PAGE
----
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Two Jewish Guys and an Arkansas Christmas Ritual

You don’t need flashing reindeer lawn ornaments to tell you it’s the happiest time of the year in Arkansas’s capital. Simply tune into FM 89 KUAR in December for the “Jewish Guys’ Chanukah Special,” with co-hosts Phil Kaplan and Leslie Singer.

The 60-minute annual shtick-and-music show, which is broadcast annually on the local public radio station, is considered a Little Rock Christmas tradition. Just ask the 300 people who attended the November 29 live taping of this year’s special, at the William J. Clinton Presidential Center.

“This show almost makes me want to be Jewish,” said one audience member, a man in a dark-green button-down shirt and red-and-green bowtie, as he munched on pre-show latkes, which he enjoyed but couldn’t identify. He and his wife were celebrating their 58th wedding anniversary by attending their fourth taping. The show will air on December 25.

The ?Jewish Guys?: Leslie Singer, left, and Phil Kaplan. Image by UALR Public Radio

Singer, an advertising executive, and Kaplan, an attorney, have hosted their laidback winter variety show for 10 years. They perform original routines that poke fun at everything from cheap-o Hanukkah gifts to eccentric NPR hosts, and tell jokes old enough to have elicited groans from Judah Maccabee.

Dusky downtown Little Rock is visible in the tall windows behind Kaplan and Singer as they hold court from a raised table at one end of a reception hall. Think the old-time “Yiddish Radio Hour” meets “A Prairie Home Companion.” Indeed, the co-hosts’ Yiddish accents are strong, the pre-show buffet is tasty and the production values are almost above average.

With an estimated 1,500 Jews in Little Rock and 500 or so more living elsewhere throughout Arkansas, which is known as “the Natural State,” the co-hosts’ options for presenting local Jewish music are narrow but satisfying. Little Rock’s Meshugga Klezmer Band always appears, this year joined by vocalist Laura Rosenberg, of Hot Springs, Ark., and a surprise guest: Trinidad-born Darril “Harp” Edwards, who now resides in Little Rock, sat in with the band to perform perhaps the world’s first steel drum solo to “Bei Mir Bist Du Sheyn.”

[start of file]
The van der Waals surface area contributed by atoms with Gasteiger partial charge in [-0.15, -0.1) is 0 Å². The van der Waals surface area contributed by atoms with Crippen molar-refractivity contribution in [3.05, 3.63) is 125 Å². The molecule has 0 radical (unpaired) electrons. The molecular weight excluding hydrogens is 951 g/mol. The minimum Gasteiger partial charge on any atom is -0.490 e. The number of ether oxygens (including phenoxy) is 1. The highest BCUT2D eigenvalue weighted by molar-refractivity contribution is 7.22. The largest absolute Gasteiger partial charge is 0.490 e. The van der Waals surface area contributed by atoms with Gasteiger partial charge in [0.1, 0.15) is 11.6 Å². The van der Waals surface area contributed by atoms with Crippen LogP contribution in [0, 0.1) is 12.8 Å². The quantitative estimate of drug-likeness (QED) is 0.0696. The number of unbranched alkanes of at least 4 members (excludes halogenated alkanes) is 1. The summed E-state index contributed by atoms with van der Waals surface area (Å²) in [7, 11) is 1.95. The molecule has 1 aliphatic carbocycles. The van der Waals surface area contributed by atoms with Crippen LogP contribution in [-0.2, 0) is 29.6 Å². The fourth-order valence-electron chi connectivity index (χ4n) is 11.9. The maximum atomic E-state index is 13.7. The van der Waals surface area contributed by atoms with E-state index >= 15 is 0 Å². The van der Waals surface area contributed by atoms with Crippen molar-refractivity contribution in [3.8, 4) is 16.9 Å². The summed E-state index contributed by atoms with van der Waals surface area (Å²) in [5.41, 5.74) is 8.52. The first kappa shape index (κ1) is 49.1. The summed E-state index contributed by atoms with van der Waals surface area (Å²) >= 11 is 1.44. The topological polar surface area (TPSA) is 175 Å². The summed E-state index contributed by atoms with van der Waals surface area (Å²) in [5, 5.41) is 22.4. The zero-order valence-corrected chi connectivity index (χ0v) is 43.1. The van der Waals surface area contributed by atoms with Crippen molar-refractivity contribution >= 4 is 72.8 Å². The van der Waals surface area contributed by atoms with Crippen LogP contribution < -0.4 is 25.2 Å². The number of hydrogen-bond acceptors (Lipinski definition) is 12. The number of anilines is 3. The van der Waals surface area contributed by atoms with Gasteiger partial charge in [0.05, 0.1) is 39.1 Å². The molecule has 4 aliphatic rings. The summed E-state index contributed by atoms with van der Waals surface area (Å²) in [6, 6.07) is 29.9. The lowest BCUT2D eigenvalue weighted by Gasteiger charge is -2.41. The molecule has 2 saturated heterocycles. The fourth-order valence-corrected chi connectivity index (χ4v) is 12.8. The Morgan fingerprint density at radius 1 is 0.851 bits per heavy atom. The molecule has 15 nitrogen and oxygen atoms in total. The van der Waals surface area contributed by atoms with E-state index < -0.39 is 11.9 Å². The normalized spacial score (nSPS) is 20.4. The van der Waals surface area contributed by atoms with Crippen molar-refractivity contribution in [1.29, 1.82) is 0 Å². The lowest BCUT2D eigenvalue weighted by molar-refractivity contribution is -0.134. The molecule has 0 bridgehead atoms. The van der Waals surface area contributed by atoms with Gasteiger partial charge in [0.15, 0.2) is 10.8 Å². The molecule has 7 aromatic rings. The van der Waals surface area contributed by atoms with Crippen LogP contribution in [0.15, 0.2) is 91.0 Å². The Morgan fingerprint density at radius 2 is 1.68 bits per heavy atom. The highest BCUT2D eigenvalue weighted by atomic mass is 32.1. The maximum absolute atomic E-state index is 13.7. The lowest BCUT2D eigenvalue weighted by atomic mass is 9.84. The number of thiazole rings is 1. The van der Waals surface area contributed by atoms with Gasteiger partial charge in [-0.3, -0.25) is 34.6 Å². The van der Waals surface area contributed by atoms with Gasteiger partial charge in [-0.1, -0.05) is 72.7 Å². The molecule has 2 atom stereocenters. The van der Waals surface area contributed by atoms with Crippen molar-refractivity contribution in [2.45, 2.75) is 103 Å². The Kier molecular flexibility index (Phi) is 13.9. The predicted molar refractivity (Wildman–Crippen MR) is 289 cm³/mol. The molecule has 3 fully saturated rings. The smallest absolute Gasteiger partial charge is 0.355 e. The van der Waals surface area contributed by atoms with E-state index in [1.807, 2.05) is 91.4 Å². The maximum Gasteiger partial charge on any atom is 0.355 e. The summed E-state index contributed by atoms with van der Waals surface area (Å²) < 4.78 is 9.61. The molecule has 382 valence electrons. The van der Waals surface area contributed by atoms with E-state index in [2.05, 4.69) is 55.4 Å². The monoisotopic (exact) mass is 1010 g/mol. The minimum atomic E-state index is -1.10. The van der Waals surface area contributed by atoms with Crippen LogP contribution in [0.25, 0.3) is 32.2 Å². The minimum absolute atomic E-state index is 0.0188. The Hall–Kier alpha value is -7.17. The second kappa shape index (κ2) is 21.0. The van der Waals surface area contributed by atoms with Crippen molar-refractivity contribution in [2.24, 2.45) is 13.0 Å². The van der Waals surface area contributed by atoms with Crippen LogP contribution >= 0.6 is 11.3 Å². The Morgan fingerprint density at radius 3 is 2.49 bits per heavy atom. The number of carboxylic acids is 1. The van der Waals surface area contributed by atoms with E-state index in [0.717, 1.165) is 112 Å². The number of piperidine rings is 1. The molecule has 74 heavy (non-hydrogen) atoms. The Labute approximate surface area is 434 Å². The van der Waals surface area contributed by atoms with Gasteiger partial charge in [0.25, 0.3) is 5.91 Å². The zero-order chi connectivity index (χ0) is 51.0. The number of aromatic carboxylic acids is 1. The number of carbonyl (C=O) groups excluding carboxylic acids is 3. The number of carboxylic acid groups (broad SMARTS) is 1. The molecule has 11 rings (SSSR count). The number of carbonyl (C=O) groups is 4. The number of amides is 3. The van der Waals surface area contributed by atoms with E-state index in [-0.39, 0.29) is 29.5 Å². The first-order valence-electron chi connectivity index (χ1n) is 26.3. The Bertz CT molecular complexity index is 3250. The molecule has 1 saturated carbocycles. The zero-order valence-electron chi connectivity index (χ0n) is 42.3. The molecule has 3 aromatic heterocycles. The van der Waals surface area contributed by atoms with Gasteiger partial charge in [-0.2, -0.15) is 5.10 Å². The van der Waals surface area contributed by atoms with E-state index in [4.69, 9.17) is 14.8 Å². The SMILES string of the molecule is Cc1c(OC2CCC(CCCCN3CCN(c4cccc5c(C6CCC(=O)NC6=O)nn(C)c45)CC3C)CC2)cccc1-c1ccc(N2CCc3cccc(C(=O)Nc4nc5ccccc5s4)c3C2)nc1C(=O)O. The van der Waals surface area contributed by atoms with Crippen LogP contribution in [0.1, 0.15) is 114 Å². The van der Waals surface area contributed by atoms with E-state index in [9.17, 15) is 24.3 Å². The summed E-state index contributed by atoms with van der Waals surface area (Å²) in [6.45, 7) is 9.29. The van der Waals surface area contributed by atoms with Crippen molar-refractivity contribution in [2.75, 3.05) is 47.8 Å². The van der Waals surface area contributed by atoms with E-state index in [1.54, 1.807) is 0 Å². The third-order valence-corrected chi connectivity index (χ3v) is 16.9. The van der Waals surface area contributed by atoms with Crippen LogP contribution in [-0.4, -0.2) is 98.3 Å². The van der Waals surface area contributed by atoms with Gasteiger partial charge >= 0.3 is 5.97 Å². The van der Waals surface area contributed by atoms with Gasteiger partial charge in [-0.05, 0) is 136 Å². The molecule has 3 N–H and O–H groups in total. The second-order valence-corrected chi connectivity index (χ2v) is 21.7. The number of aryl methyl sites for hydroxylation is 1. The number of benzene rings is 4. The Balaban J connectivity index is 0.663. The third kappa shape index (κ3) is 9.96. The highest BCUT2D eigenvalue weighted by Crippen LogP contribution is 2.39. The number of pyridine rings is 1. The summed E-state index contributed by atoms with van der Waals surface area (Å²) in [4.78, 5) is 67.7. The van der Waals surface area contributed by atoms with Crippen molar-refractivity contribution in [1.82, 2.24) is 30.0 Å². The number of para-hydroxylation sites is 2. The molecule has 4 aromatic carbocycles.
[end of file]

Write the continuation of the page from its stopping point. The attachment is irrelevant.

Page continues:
Little Rock brothers David and Steve Bauman, a doctor and lawyer, respectively, sang traditional Hanukkah songs a la Simon & Garfunkel and offered a rousing rendition of Tom Lehrer’s “Chanukah in Santa Monica,” accompanied by audience members on kazoos.

Concert pianist Tatiana Roitman, a guest artist at the University of Arkansas at Little Rock, performed a medley that included a cheerful Russian Hanukkah song that differed starkly from her earlier conversation with Singer and Kaplan about the anti-Semitism she had faced as a child in Ukraine.

And that, in turn, contrasts with the acceptance that Jews feel in Arkansas. Jews have been leaders in Arkansas business, politics, education and interfaith activities, the co-hosts noted. “Rather than being ostracized, we’re a curiosity,” Singer said. “Jewish people are generally considered pretty interesting folks. They [non-Jews] like to know about us.”

KUAR station manager Ben Fry, who is not Jewish, agrees. “For people in Arkansas, Judaism is not particularly well known,” he said. “The percentage of Jews in Arkansas [less than 0.001%] is fairly small compared to the East Coast. Leslie and Phil take something that’s not that familiar to people and make it fun. They provide a really fun view of this particular culture.”